Expert: Parents need to be more aware of signs of drowning

BALTIMORE - Too many parents are finding out the hard way.

"I feel, 100 percent of our population almost, if asked what do you think the signs of drowning are, if they've never lost a child to that, they have no idea," said Debbie Freed, who lost her son to drowning eight years ago.

"That was the worst day of our lives. We received a phone call and they said Connor was found floating beneath an empty lifeguard chair in 5 feet of water," she said.

It happened at a community pool. It happened in an instant.

"Almost everybody you ask, because of the movies, think they're yelling out for help, kicking and splashing and yelling. And it's the complete opposite. It's silent. It happens fast," Freed said.

We see it on the big screen time and again: drowning scenes where victims are kicking, splashing, and yelling. And that's the problem.

"They're all expecting that they'll hear it. If the kids is in the backyard pool or even in the bath tub, they're expecting that they are going to hear it. That's not what happens," said Bill Kirkner, Aquatics Director for JCC of Greater Baltimore.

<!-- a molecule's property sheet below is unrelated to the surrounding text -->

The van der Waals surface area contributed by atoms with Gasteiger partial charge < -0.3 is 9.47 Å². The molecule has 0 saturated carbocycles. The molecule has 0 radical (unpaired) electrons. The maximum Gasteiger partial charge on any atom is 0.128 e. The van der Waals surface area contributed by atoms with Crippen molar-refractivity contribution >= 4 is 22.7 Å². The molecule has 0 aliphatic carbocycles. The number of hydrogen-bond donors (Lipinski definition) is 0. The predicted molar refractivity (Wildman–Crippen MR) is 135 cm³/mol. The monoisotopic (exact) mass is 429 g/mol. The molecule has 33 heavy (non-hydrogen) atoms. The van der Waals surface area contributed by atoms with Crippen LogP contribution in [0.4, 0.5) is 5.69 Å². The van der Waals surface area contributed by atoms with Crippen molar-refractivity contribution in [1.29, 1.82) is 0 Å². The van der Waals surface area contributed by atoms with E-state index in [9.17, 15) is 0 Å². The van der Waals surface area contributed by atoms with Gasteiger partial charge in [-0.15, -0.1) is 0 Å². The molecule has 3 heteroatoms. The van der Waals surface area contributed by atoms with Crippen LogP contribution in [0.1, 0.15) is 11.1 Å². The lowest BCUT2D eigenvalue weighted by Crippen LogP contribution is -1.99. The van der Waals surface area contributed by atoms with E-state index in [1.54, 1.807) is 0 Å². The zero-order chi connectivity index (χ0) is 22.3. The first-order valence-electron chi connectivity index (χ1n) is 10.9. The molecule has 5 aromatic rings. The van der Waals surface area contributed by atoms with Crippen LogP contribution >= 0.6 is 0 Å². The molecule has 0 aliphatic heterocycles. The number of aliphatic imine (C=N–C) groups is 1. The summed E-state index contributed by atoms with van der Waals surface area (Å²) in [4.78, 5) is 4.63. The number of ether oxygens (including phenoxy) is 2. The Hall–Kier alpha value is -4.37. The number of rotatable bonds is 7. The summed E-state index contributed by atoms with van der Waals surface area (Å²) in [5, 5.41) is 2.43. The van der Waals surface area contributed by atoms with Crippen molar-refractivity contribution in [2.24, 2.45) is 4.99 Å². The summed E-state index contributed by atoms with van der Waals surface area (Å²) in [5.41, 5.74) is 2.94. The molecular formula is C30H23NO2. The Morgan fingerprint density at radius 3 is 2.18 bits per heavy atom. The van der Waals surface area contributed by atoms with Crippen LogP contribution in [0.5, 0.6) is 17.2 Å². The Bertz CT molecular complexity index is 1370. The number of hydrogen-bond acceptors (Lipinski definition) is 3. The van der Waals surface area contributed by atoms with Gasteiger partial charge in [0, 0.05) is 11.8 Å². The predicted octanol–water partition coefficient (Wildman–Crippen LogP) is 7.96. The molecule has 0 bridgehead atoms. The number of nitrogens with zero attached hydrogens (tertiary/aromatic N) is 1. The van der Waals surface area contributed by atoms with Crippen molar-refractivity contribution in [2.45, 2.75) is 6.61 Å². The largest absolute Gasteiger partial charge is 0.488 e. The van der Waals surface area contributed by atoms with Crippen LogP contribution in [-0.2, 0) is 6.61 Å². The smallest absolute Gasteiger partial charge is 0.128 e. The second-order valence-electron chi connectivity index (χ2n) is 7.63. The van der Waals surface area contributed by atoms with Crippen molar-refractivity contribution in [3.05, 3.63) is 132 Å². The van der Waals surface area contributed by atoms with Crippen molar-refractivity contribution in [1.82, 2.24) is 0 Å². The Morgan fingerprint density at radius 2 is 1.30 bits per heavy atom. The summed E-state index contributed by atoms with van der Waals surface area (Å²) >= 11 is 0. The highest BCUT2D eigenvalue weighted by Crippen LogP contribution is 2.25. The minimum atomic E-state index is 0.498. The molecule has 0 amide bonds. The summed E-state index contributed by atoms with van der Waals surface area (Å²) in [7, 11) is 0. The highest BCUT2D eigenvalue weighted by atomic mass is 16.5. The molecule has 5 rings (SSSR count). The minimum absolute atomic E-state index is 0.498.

Kirkner helped write the lifeguard training manual and has been teaching life saving techniques for years.

"When the movies have the person that's making all sorts of motion and everything else, that is not really what it's like. If a person can make that sort of noise and everything else, they might be in trouble, but they're still okay as far as we're concerned," he said.

In reality, it's silent.

"A parent can be right next to their child in the water, not realizing that they are actually drowning," Freed said.

Instead, Kirkner says, typically the head tilts back closing off the throat. The arms go straight out and the body goes into a vertical position.

"They're not able to do anything other than gasping for air. They're also not able to control their movements to wave for help or try to attract attention because their body is sort of doing that natural instinctive thing to push themselves down to get themselves out of the water," said Dr. Morgen Bernius with MedStar Franklin Square Hospital.

It happens in seconds. Dr. Bernius says for adults, you might see that instinctive drowning struggle for less than a minute before they go under,for children it typically happens in 20 seconds or less.

"It's tragic. It's preventable. My heart breaks every time I hear of another child drowning. Of course, I reflect back and think of Connor immediately and my heart breaks for the family because I know what they are going through," Freed said.